1. Create a routine
Routines help your puppy learn what to expect as the day goes on. As your puppy settles into their new home, they’re constantly learning and intaking information on how the world works.
For best results, your daily routine should include:
- Exercise or play sessions before, during, and after your work day
- Regular meals (for both you and your pup)
- Naps (for your pup, but maybe also you)
If you can, schedule 10 to 15 minutes every hour to check on your pup, give them a little attention, and reward them for being calm.
💡 Build flexibility into your routine from the get-go. For example: nap or crate time may always follow a play session, but it can last anywhere between 30 to 90 minutes depending on your schedule and your puppy’s needs.
2. Prepare Kongs, food puzzles, and other toys in advance
What’s one of the biggest rules in dog training?
Set your puppy up for success.
Sometimes this takes some advance preparation. The night before, stuff your kongs, pre-load your snuffle mats, and get your lickmats ready.
When you’re working, anything that wears your puppy out without your direct involvement is a godsend. And the sooner your puppy can learn to entertain themselves with their own toys, the more you can relax.
💡 Reserve your puppy’s favorite and longest-lasting chews or puzzles for meetings.
3. Set reasonable expectations
As a very popular article once put it, your puppy is a baby that’s been kidnapped from another planet.
This is especially important if you’ve just brought them home. Up until now, your puppy has had the benefit of their littermates and their mother around 24/7. They’ve spent eight weeks being cheerful, roly-poly puppies with all that that entails: barking, biting, playing, sniffing, jumping, and chewing. And, most importantly, they’ve never been alone.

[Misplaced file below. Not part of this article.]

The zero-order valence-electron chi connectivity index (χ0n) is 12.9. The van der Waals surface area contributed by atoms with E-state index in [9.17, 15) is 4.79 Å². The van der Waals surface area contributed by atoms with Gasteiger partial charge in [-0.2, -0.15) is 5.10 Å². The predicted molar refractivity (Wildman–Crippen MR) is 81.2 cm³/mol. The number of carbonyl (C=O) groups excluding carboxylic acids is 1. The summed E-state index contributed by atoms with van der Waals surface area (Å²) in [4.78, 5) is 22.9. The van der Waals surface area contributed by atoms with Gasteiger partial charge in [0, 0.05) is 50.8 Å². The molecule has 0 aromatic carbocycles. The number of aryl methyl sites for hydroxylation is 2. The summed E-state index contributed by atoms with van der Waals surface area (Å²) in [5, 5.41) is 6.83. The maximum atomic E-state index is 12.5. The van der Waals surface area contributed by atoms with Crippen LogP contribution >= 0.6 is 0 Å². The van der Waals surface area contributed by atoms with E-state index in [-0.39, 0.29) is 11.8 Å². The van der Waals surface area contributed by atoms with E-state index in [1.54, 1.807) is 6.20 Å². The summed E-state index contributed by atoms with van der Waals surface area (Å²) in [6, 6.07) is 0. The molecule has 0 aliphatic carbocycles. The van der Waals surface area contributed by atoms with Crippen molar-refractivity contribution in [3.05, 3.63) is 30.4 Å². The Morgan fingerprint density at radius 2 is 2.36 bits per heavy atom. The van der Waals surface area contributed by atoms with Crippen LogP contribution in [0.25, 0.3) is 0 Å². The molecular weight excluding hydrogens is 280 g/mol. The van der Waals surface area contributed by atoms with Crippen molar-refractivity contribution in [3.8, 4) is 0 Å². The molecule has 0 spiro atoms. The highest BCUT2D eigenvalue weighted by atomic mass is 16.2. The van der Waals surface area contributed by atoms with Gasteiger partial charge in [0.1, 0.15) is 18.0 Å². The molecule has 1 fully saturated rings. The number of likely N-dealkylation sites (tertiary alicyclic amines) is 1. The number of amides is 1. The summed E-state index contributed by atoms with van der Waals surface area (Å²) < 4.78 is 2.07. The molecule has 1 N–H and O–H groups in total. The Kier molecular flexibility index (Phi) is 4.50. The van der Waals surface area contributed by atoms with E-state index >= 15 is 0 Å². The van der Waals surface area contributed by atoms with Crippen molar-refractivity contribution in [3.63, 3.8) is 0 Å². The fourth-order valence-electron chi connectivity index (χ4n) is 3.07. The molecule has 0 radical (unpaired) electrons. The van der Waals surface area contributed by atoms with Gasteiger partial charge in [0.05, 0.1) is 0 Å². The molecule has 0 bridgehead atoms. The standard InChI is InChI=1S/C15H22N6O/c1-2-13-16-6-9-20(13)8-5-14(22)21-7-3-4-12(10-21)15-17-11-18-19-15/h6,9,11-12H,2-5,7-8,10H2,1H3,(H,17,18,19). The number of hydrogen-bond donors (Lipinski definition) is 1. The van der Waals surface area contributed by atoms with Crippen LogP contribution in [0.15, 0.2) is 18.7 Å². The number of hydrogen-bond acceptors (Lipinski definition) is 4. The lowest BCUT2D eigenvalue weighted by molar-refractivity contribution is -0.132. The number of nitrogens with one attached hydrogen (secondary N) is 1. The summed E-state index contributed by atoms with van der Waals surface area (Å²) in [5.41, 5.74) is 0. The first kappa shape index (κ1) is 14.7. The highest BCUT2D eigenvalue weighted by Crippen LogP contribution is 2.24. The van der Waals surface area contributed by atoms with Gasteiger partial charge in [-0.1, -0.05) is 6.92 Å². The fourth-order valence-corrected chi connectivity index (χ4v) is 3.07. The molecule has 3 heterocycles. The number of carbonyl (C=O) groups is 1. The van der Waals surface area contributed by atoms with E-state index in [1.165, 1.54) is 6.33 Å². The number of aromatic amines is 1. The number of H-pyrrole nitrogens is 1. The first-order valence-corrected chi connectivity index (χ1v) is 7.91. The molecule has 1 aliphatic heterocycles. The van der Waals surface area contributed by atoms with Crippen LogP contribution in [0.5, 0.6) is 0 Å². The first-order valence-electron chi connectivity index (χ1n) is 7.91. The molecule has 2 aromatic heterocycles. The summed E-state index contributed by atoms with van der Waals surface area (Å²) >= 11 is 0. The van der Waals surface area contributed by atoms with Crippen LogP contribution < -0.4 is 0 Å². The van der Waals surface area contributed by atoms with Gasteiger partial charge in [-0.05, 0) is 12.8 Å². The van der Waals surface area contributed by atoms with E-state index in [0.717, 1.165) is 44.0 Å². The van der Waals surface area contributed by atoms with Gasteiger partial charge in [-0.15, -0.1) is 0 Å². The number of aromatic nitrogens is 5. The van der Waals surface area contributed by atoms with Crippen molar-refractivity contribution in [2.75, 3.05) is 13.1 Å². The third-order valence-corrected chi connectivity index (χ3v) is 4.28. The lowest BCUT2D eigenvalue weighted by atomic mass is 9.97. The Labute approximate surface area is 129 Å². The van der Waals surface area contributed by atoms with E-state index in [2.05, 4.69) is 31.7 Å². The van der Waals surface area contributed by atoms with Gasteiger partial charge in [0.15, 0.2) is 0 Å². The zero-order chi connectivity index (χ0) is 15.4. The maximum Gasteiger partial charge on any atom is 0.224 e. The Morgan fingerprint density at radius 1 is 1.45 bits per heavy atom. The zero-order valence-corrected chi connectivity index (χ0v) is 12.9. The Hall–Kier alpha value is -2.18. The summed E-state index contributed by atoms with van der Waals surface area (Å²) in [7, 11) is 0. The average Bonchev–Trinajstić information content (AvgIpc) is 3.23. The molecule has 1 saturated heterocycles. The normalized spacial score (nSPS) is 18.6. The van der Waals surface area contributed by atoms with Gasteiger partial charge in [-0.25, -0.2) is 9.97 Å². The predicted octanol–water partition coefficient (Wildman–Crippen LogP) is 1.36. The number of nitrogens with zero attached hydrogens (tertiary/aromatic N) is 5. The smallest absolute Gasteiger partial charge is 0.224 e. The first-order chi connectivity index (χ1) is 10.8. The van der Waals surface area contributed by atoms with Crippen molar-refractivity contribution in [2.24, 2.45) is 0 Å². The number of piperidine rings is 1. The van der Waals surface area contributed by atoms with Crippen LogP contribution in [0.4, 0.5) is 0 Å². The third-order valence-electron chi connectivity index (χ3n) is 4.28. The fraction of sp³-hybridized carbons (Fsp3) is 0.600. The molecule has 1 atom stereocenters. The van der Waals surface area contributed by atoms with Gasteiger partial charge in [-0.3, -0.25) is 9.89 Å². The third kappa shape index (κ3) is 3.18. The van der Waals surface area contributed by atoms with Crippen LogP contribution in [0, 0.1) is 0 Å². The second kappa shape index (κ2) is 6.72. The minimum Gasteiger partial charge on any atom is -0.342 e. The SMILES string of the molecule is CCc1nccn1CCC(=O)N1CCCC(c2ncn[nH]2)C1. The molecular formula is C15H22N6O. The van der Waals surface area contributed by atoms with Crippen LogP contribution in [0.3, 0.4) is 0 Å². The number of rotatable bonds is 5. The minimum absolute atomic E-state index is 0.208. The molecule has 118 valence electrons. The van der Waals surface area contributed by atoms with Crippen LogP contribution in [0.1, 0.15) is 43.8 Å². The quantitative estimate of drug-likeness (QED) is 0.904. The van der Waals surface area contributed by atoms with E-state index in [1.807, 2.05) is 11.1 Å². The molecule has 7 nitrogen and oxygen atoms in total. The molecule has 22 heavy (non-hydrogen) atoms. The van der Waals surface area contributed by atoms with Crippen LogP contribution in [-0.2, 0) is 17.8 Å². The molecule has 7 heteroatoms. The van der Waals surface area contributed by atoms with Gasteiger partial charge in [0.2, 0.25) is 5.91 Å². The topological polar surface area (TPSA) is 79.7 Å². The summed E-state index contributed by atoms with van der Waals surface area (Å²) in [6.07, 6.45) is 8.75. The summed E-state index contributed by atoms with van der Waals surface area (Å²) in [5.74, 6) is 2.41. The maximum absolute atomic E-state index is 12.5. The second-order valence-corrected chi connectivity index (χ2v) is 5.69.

So, keeping this in mind, expect:
- Productivity to suffer. Working from home with a new puppy does not allow for the same level of energy as working in an office. This is temporary!
- Distractions to rise. Your puppy needs a lot of attention and care—and, remember, up until recently they got everything they needed on demand. And, even when they’re being quiet and calm, you might find that you prefer staring goofily at them over staring at your computer screen.
- Exhaustion to set in. You may not be sleeping through the night, or your puppy may need to get up earlier than you’re used to. On top of that, you now spend your free time monitoring your puppy like a hawk. Give yourself a break when you can.
💡 Don’t try to get everything done in the first few weeks. Focus on just one or two early training priorities before adding more onto your plate.
4. Embrace crate training and puppy playpens
Set your puppy’s rest station up near you, preferably in the same room.
Eventually, if you want, you can work up to keeping your puppy in another room so that they get used to being away from you. However, when your puppy is very young, they may find this unnecessarily stressful.
Plus, if your puppy is still working on their house training, allowing them to remain in the same room as you during the day lets you keep a eye on them and get them outside in time.
An alternative to crates and puppy playpens is tethering. Sometimes referred to as umbilical cord training, it just means that you keep your puppy on leash near you at all times so that you can watch them.
💡 Build your puppy playpen around your desk so that you can play with them and they can be near you while you work. Attach the crate to the side and cover it with a blanket when it’s naptime.
5. Ask for help from friends, family, and professionals
It doesn’t take a village to raise a dog, but it definitely helps.